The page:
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UCs spend millions on bottled water

Despite the University of California's recent budget cuts and substantial hike in student fees, the school system has spent about $2 million in recent years on bottled water, the New York Times reported April 15. 

The San Francisco campus has paid the Arrowhead drinking water company $250,000 to $320,000 each year since 2004, while the Berkeley campus paid a total of $522,215 to Arrowhead in the past three fiscal years, the Times reported. 

The San Francisco campus's bottled water budget is at odds with the local government's ban on bottled water for its employees, according to the San Francisco Gate. Prior to 2007, the City of San Francisco — despite producing some of the world's most pristine drinking water — spent almost $500,000 on bottled water per year, the Gate reported. 

The Task Force on Bottled Water at Brown was established last year to reduce the use of bottle water on campus, The Herald reported Jan. 29. 

"Although the task force hasn't set a timeline yet, we hope to make significant changes happen very quickly and work towards the complete elimination of bottled water distribution on campus," Ari Rubenstein '11, a member of the task force, told The Herald in January.

Celebration cuts class time, ruffles Duke faculty
The day after Duke's men's basketball team clinched its fourth national championship title, Blue Devil fans cut class to celebrate in a packed Cameron Indoor Stadium.

But the campus-wide ceremony breached a 2006 internal Duke contract that celebrations of athletic victories would not cut into class time, the New York Times reported April 8.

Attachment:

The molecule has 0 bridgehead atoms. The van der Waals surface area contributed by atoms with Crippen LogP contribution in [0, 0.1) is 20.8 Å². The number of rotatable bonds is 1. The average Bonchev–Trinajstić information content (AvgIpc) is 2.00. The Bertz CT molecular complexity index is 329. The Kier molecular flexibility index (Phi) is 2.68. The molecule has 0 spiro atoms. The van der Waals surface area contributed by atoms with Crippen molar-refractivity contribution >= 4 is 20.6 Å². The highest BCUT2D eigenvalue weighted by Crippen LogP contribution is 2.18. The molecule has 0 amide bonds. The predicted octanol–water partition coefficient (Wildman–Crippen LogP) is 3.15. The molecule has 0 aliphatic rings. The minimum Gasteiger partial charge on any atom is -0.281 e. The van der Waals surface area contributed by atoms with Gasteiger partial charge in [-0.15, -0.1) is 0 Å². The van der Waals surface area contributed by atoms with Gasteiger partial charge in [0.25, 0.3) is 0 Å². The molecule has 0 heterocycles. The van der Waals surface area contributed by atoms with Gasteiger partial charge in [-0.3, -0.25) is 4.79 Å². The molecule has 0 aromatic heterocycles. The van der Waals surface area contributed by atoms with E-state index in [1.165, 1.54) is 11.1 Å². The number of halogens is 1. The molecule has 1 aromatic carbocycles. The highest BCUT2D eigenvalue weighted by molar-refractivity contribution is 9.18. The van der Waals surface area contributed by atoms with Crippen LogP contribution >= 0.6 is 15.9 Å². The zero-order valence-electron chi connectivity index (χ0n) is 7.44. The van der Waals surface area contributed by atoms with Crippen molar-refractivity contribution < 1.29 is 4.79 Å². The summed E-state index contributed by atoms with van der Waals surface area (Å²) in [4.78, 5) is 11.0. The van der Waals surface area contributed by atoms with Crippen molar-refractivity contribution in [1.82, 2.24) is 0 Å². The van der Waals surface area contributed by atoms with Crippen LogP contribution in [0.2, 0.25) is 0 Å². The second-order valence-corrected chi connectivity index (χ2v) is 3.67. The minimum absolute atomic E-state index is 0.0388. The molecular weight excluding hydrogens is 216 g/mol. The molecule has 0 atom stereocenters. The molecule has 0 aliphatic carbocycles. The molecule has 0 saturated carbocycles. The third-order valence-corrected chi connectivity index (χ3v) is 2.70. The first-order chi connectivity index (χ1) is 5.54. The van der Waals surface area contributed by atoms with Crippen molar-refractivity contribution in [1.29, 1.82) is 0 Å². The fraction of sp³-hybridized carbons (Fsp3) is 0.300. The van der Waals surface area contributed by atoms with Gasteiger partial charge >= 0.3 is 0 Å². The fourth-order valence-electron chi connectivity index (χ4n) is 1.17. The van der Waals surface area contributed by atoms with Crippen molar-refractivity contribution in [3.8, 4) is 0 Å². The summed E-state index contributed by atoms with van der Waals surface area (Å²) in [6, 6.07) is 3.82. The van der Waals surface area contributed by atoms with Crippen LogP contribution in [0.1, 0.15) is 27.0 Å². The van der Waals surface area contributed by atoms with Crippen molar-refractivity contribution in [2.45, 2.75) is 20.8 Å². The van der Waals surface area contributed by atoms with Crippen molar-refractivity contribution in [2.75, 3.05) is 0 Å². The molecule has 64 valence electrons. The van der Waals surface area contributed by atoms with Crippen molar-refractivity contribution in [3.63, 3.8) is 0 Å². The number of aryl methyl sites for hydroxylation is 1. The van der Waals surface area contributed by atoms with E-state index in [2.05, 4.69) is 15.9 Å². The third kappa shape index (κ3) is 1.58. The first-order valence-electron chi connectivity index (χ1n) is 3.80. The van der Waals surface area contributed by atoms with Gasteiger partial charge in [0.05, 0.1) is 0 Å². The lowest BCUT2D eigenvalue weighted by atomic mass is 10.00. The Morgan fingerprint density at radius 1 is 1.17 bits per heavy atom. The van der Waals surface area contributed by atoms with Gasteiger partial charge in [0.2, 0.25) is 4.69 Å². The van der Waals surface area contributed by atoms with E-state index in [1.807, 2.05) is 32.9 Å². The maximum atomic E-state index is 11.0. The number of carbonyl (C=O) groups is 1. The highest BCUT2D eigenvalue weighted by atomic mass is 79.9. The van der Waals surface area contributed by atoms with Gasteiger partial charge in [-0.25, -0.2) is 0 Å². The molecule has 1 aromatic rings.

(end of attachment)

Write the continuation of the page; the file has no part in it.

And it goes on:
Duke's Vice President for Student Affairs Larry Moneta sent an e-mail to the undergraduate student body the day before the championship game to remind them that classes would be in session regardless of the game's outcome, the Duke Chronicle reported April 7. 

But Moneta's e-mail did not stop fans from skipping class to attend the midday celebration, which included a speech from men's head basketball coach Mike Krzyzewski.

Duke math professor Richard Hain, who initiated the contract, told the Times that this year was the first since the agreement was made that the basketball team climbed to the Final Four –– and "the agreement was completely ignored." The professor, who fought for four years to curtail celebrations to after-class hours asked, "How can somebody schedule a major event that wipes out basically all undergraduate courses the whole afternoon, without talking to the provost?" 

Hot or not?
A new Web site, called Is My Thesis Hot or Not, allows students to post their thesis statements online for approval or criticism, the Chronicle of Higher Education reported April 16.

But the Web site, part of the graduate student community GradShare, gives no criteria for assessment, and there are only two categories for voting: hot or not. Voters can also anonymously add comments to clarify why a thesis is hot or not. Many voters pointed out that the statements posted for voting are topics or titles, rather than theses.

The Web site, launched last week, had about 75 theses posted and 5,000 votes as of April 16, the Chronicle of Higher Education reported.



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